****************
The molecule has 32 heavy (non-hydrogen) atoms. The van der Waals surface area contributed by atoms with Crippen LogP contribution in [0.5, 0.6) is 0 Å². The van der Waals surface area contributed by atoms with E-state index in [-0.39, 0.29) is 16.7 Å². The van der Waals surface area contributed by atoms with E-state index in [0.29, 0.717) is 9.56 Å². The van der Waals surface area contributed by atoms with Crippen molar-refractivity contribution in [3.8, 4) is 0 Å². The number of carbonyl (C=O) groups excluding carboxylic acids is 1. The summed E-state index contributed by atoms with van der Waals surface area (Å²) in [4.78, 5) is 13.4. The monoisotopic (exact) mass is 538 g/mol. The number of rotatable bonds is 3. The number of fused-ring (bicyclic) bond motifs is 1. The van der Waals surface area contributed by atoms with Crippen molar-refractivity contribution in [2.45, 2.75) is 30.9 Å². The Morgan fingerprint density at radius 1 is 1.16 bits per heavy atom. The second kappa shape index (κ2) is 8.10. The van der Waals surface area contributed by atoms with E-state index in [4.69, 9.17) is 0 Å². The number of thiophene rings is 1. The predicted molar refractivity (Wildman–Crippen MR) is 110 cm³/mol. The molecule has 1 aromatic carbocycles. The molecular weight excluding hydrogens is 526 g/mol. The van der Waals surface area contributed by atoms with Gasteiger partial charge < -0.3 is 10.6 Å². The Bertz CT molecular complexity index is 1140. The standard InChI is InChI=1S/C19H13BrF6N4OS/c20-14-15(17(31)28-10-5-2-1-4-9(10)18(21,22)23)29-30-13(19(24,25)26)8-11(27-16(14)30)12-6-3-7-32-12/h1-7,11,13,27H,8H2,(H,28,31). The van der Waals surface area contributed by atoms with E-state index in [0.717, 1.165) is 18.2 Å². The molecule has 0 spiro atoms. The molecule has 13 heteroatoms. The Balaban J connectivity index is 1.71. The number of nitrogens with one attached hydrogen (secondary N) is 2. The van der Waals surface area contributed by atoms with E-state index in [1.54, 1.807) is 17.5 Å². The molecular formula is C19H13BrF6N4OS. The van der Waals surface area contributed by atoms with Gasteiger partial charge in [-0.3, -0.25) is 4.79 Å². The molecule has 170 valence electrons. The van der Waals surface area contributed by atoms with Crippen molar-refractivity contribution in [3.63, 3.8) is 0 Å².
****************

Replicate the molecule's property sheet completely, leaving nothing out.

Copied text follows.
The molecule has 32 heavy (non-hydrogen) atoms. The van der Waals surface area contributed by atoms with Crippen LogP contribution in [0.5, 0.6) is 0 Å². The van der Waals surface area contributed by atoms with E-state index in [-0.39, 0.29) is 16.7 Å². The van der Waals surface area contributed by atoms with E-state index in [0.29, 0.717) is 9.56 Å². The van der Waals surface area contributed by atoms with Crippen molar-refractivity contribution in [3.8, 4) is 0 Å². The number of carbonyl (C=O) groups excluding carboxylic acids is 1. The summed E-state index contributed by atoms with van der Waals surface area (Å²) in [4.78, 5) is 13.4. The monoisotopic (exact) mass is 538 g/mol. The number of rotatable bonds is 3. The number of fused-ring (bicyclic) bond motifs is 1. The van der Waals surface area contributed by atoms with Crippen molar-refractivity contribution in [2.45, 2.75) is 30.9 Å². The Morgan fingerprint density at radius 1 is 1.16 bits per heavy atom. The second kappa shape index (κ2) is 8.10. The van der Waals surface area contributed by atoms with E-state index in [4.69, 9.17) is 0 Å². The number of thiophene rings is 1. The predicted molar refractivity (Wildman–Crippen MR) is 110 cm³/mol. The molecule has 1 aromatic carbocycles. The molecular weight excluding hydrogens is 526 g/mol. The van der Waals surface area contributed by atoms with Gasteiger partial charge < -0.3 is 10.6 Å². The Bertz CT molecular complexity index is 1140. The standard InChI is InChI=1S/C19H13BrF6N4OS/c20-14-15(17(31)28-10-5-2-1-4-9(10)18(21,22)23)29-30-13(19(24,25)26)8-11(27-16(14)30)12-6-3-7-32-12/h1-7,11,13,27H,8H2,(H,28,31). The van der Waals surface area contributed by atoms with E-state index in [0.717, 1.165) is 18.2 Å². The molecule has 0 spiro atoms. The molecule has 13 heteroatoms. The Balaban J connectivity index is 1.71. The number of nitrogens with one attached hydrogen (secondary N) is 2. The van der Waals surface area contributed by atoms with E-state index in [1.54, 1.807) is 17.5 Å². The molecular formula is C19H13BrF6N4OS. The van der Waals surface area contributed by atoms with Gasteiger partial charge in [-0.3, -0.25) is 4.79 Å². The molecule has 170 valence electrons. The van der Waals surface area contributed by atoms with Crippen molar-refractivity contribution in [3.63, 3.8) is 0 Å².